Here’s a question: If Jesus’ main prayer at the end of his earthly ministry was that we should be one, then why didn’t he make us the same? Wouldn’t it be easier to get along?
“I am in them and you are in me. May they experience such perfect unity that the world will know that you sent me and that you love them as much as you love me” (John 17:23 NLT)
And what does it mean when Jesus prays that we’ll have such “perfect unity that the world will know that you sent me…?”
There is one analogy I’ve found that helps me understand how differences that can be brought together in unity can be magnificent… even heavenly. Want to know what it is?
Look closely at an orchestra
In terms of musical instruments, you’ll find many differences. Some are stringed instruments, some are wind… and some are played by hitting them (percussion).
So how do all these differences come together and produce sound that moves the soul?
In a professional orchestra, each musician spends countless hours perfecting their instrument. They know how to play it, they know how to read the music for it, and most of all, they practice…practice… practice.
Do they get it right the first time? If you’ve ever been to an elementary school orchestra concert, you already know the answer to this. But those who practice will improve… and those who are gifted and practice will excel!
But sometimes excellence is about what you don’t do. Professionals don’t attempt to make their instrument play a part it is not meant to play. Have you ever heard a drummer complain because she doesn’t get to play the melody?
That’s absurd! But have you ever had people in your organization or church complain about not getting to play some part that they aren’t equipped, gifted, or called to play? The result would be about the same.
Follow the Leader
Just being excellent individually is not enough. If you want proof of this, listen to any orchestra warm up… lots of talent plus little organization = chaos!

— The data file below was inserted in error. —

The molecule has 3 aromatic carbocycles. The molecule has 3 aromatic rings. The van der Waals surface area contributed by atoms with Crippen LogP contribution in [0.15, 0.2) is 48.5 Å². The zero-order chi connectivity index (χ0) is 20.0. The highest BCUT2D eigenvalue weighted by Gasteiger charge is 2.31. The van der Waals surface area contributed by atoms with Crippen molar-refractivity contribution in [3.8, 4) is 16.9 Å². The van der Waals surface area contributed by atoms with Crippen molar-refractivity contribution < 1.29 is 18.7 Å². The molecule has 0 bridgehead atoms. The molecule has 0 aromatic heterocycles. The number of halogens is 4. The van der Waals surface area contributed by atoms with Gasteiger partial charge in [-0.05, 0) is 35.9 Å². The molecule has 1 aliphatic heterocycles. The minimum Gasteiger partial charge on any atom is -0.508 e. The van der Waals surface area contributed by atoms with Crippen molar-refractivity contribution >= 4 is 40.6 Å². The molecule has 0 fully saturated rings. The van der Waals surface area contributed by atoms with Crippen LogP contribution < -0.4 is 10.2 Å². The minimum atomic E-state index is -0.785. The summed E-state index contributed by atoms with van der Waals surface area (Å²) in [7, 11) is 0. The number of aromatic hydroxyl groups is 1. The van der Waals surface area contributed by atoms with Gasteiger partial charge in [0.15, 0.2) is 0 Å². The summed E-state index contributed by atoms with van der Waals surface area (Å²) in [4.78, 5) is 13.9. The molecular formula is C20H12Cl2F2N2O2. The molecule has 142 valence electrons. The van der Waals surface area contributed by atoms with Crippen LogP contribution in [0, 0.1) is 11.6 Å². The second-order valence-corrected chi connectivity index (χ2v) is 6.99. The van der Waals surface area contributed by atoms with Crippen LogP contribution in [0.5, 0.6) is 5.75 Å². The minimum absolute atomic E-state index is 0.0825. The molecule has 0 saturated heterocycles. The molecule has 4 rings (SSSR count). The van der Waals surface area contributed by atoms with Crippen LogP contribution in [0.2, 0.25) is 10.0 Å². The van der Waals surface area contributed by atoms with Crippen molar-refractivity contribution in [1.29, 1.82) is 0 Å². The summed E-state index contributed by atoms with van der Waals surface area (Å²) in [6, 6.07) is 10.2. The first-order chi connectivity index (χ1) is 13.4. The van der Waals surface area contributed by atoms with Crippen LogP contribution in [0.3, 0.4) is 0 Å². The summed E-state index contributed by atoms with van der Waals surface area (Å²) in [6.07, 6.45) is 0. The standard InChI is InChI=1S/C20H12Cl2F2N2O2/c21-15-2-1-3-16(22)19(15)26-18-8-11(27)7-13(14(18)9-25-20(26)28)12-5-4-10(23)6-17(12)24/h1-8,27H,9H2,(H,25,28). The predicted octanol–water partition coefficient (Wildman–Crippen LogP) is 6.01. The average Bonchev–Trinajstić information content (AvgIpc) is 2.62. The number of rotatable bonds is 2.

What takes a bunch of excellent musicians and makes them one? There is a moment after warmups are complete when the conductor takes the stage, taps the baton, and all musicians turn their eyes on the conductor. And as the conductor leads, and the musicians follow, something amazing happens.
All these different instruments and individual experts come together as one. And they produce not just a song, but a symphony that moves the soul.
Look at the difference it makes when many differences come together as one:
Lessons for Jesus Followers
- Figure out your instrument: How did God make you (see “Got Gifts?” as a place to start)
- Learn to play your part with excellence (it takes practice…practice… practice)
- Don’t worry about other “musicians,” and don’t envy their part… perfect your part
- Above all… follow the conductor
Maybe that’s why God makes us all so different. Who would go to see an orchestra of all kazoos?
And maybe that’s why Jesus says that if we are in Him and He in us, we’ll experience perfect unity… much like the orchestra who follows the conductor.
And just maybe that’s how people will know how much God loves us: to have given us a conductor named Jesus at such a high price, to lead the most beautiful music the world has ever heard.
If we’re willing to:
- See differences as strengths
- Develop individual excellence
- Use them together as we follow Christ
Then we will produce a symphony of the soul… the likes of which the world seldom sees. And when the world sees it, they will know of God’s great love for them.
Will you follow?
What holds you back from following the Conductor named Jesus? How have you discovered “your part?” Leave a comment and help others find their way into the orchestra!